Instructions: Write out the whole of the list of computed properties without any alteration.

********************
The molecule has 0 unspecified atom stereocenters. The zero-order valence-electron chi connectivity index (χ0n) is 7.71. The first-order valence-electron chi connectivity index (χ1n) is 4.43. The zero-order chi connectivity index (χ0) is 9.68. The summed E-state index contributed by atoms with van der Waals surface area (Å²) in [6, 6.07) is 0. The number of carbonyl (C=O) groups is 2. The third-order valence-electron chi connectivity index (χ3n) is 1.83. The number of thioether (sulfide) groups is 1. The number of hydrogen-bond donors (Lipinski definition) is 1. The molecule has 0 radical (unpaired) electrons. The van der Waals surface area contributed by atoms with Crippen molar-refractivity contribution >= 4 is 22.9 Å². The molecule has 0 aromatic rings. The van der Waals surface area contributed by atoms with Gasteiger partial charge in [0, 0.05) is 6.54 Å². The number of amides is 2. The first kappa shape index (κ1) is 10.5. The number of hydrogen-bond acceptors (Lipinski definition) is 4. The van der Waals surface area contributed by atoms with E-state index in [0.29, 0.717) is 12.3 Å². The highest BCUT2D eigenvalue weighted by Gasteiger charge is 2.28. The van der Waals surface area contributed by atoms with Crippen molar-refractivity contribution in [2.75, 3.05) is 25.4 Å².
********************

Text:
The molecule has 0 unspecified atom stereocenters. The zero-order valence-electron chi connectivity index (χ0n) is 7.71. The first-order valence-electron chi connectivity index (χ1n) is 4.43. The zero-order chi connectivity index (χ0) is 9.68. The summed E-state index contributed by atoms with van der Waals surface area (Å²) in [6, 6.07) is 0. The number of carbonyl (C=O) groups is 2. The third-order valence-electron chi connectivity index (χ3n) is 1.83. The number of thioether (sulfide) groups is 1. The number of hydrogen-bond donors (Lipinski definition) is 1. The molecule has 0 radical (unpaired) electrons. The van der Waals surface area contributed by atoms with Crippen molar-refractivity contribution >= 4 is 22.9 Å². The molecule has 0 aromatic rings. The van der Waals surface area contributed by atoms with Gasteiger partial charge in [0, 0.05) is 6.54 Å². The number of amides is 2. The first kappa shape index (κ1) is 10.5. The number of hydrogen-bond acceptors (Lipinski definition) is 4. The van der Waals surface area contributed by atoms with E-state index in [0.29, 0.717) is 12.3 Å². The highest BCUT2D eigenvalue weighted by Gasteiger charge is 2.28. The van der Waals surface area contributed by atoms with Crippen molar-refractivity contribution in [2.75, 3.05) is 25.4 Å².